The Kusunda has been designated a language isolate. The most recent study carried out by David E. Watters and others again designate Kusunda as a language isolate. He writes the Kusunda has no relationship with any other languages in the world. There is enough Kusunda vocabulary on the Kusunda language. And, there has been a lot more works on the Kusunda being left undone after Hodgson and Reinhard & Toba. Until recently the most popular Kusunda sentences among linguists used to be chi kadi gaman (I rice eat), git kadi gaman (He rice eats) and nu kadi naman (You rice eat)11. Now David Watters has worked on this and finds
10 Negrito tribes wrongly referred to as





11 Cf. Kham Magar nga yai/kang jyonga (I rice eat), wola yai/kang jyowa (He rice eats) and nanga yai/kang jyona (You rice eat)

five basic pronouns as: chi ‘I’, tok ‘we’, nu ‘you’, nok ‘you (plural)’ and gina ‘he, she, that’ and the equivalent of ‘they’ gina dzina ‘they two’, gina da ‘they three’ gina pyangdzang ‘they four’, gina pandang ‘they five’ and gina many, ‘they many’. He offers the following sentences: First Person: a. t-am-an b. t-am-da-n Second Person a. n-am-an b. n-am-da-n Third Person: a. g-am-an sl ‘He/she ate’ sl ‘You ate’ pl ‘You ate’ sl ‘I ate’ ‘We ate’


b. g-am-da-n pl ‘They ate’ The singular morpheme -an is replaced by -du and plural morpheme –da-n by da-k in future tense below: First Person: a. t-am-du sl. ‘I will eat’ b. t-am-da-k pl. ‘We will eat’ Second Person: a. n-am-du sl. ‘You will eat’ b. n-am-dak pl. ‘ You [pl] will eat’ Third Person: a. g-am-du sl. ‘He/she will eat’ b. g-am-da- k ‘They will eat’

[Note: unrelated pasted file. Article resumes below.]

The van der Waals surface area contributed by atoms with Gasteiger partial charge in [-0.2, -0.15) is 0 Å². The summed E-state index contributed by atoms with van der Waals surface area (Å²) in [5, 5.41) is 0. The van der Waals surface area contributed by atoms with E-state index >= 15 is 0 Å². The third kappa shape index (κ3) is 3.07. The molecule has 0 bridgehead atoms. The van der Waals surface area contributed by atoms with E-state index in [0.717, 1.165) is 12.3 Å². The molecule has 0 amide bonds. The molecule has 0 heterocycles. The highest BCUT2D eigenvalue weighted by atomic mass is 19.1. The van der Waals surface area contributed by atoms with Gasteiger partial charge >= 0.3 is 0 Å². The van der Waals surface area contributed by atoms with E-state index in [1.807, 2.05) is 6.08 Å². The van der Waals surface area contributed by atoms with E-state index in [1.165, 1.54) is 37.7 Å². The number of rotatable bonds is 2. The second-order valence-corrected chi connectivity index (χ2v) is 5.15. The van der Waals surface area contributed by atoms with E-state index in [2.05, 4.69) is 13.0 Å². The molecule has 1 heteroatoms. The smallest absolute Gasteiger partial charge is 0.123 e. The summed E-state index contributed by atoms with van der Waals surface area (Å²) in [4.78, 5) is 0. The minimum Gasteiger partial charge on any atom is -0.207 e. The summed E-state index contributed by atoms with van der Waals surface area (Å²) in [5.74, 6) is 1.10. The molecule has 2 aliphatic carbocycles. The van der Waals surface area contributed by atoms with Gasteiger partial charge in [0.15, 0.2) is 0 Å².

The above Kusunda sentence ‘chi [kadi] gaman’ for English ‘I eat [rice]’ also sometimes spoken ‘taman’. And while speaking, Kusundas say ‘taman’ only leaving ‘kadi = rice’. A phonetic change ‘t’ > ‘ch’ or ‘ch’ > ‘t’ takes place here. The Kusunda pronoun ‘chi’ meaning ‘I’ changes into ‘ti’, gets pronominalized ‘taman’ and appears to be a single word.

Kusunda: a Mother language ?
There has been no agreement on whether Kusunda is a language isolate or otherwise. Now, we have enough data with which we can tell that

Kusunda doesn’t have any relationship with any other languages in the world, however by accident or whatever, there are quite a number of Kusunda words among different languages. The Kusunda ‘mai = mother’, ‘suta= thread’, ‘mahi= water buffalo’ and ‘miza or azaki (cf. Sanskrit aja ) = goat are interesting to note here. John Bengston attributes Kusunda ‘mai’ to Proto-Human. The Kusunda pronoun ‘nu’ and Jarawa, a language spoken in the and Middle Andaman ‘ni’ offer same meaning - the second person The Jarawa ‘onnaho = tooth’ and Kusunda ‘ouho = tooth’ look while Jarawa ‘na:ppo= fish’ and Kusunda ‘nasa= fish’ have sounds in their initial syllables. John McWhorter points out that Kusunda and Oko-Juwoi, once spoken in India, have some similarities by close whatever. He finds Kusunda ‘chi= I’ and Juwoi ‘tui= ‘chee = my’ and Juwoi ‘tii-ye = my’ and Kusunda ‘gida= Juwoi ‘kite= my’12. South ‘you’. alike nasal

a language accident or I’, Kusunda he/she’ and

We now understand Kusunda has given its cognates to so many of different languages and therefore it would be reasonable to designate it a Mother Language or similar other title than any isolate. This language is not in isolation but has shared with many others in the world.